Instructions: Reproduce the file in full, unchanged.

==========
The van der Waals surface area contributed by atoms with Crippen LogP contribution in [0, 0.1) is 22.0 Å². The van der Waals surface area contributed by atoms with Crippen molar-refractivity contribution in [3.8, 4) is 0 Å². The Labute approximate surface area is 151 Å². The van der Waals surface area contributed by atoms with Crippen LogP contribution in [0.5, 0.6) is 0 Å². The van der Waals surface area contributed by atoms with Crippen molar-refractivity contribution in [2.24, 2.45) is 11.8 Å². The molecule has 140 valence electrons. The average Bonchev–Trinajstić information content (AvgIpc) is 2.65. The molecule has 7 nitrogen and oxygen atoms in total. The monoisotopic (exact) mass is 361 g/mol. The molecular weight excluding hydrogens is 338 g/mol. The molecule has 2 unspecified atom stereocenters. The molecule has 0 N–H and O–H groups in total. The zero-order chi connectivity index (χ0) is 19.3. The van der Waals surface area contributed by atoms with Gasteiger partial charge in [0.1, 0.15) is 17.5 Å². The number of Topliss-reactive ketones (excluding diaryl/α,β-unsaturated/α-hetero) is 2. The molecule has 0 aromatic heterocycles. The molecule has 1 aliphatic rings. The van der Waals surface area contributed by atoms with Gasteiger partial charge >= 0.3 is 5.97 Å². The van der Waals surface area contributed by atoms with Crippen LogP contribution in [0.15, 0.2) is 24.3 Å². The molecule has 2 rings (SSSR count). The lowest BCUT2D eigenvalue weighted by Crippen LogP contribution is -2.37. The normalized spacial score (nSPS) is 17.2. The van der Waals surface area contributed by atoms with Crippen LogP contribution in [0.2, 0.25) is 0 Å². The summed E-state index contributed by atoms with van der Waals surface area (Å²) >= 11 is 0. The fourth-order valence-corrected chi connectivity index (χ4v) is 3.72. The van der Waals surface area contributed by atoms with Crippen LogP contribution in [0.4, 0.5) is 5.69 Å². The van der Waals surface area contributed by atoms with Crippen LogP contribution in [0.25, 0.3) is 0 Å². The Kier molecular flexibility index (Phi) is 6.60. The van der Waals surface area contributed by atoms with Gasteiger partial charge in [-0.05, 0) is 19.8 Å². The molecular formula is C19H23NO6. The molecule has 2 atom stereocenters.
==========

The van der Waals surface area contributed by atoms with Crippen LogP contribution in [0, 0.1) is 22.0 Å². The van der Waals surface area contributed by atoms with Crippen molar-refractivity contribution in [3.8, 4) is 0 Å². The Labute approximate surface area is 151 Å². The van der Waals surface area contributed by atoms with Crippen LogP contribution in [0.5, 0.6) is 0 Å². The van der Waals surface area contributed by atoms with Crippen molar-refractivity contribution in [2.24, 2.45) is 11.8 Å². The molecule has 140 valence electrons. The average Bonchev–Trinajstić information content (AvgIpc) is 2.65. The molecule has 7 nitrogen and oxygen atoms in total. The monoisotopic (exact) mass is 361 g/mol. The molecular weight excluding hydrogens is 338 g/mol. The molecule has 2 unspecified atom stereocenters. The molecule has 0 N–H and O–H groups in total. The zero-order chi connectivity index (χ0) is 19.3. The van der Waals surface area contributed by atoms with Gasteiger partial charge in [0.1, 0.15) is 17.5 Å². The number of Topliss-reactive ketones (excluding diaryl/α,β-unsaturated/α-hetero) is 2. The molecule has 0 aromatic heterocycles. The molecule has 1 aliphatic rings. The van der Waals surface area contributed by atoms with Gasteiger partial charge >= 0.3 is 5.97 Å². The van der Waals surface area contributed by atoms with Crippen LogP contribution in [0.15, 0.2) is 24.3 Å². The molecule has 2 rings (SSSR count). The lowest BCUT2D eigenvalue weighted by Crippen LogP contribution is -2.37. The normalized spacial score (nSPS) is 17.2. The van der Waals surface area contributed by atoms with Crippen LogP contribution in [0.2, 0.25) is 0 Å². The summed E-state index contributed by atoms with van der Waals surface area (Å²) >= 11 is 0. The fourth-order valence-corrected chi connectivity index (χ4v) is 3.72. The van der Waals surface area contributed by atoms with Crippen LogP contribution in [0.4, 0.5) is 5.69 Å². The van der Waals surface area contributed by atoms with Crippen LogP contribution in [0.25, 0.3) is 0 Å². The Kier molecular flexibility index (Phi) is 6.60. The van der Waals surface area contributed by atoms with Gasteiger partial charge in [-0.05, 0) is 19.8 Å². The molecular formula is C19H23NO6. The molecule has 2 atom stereocenters.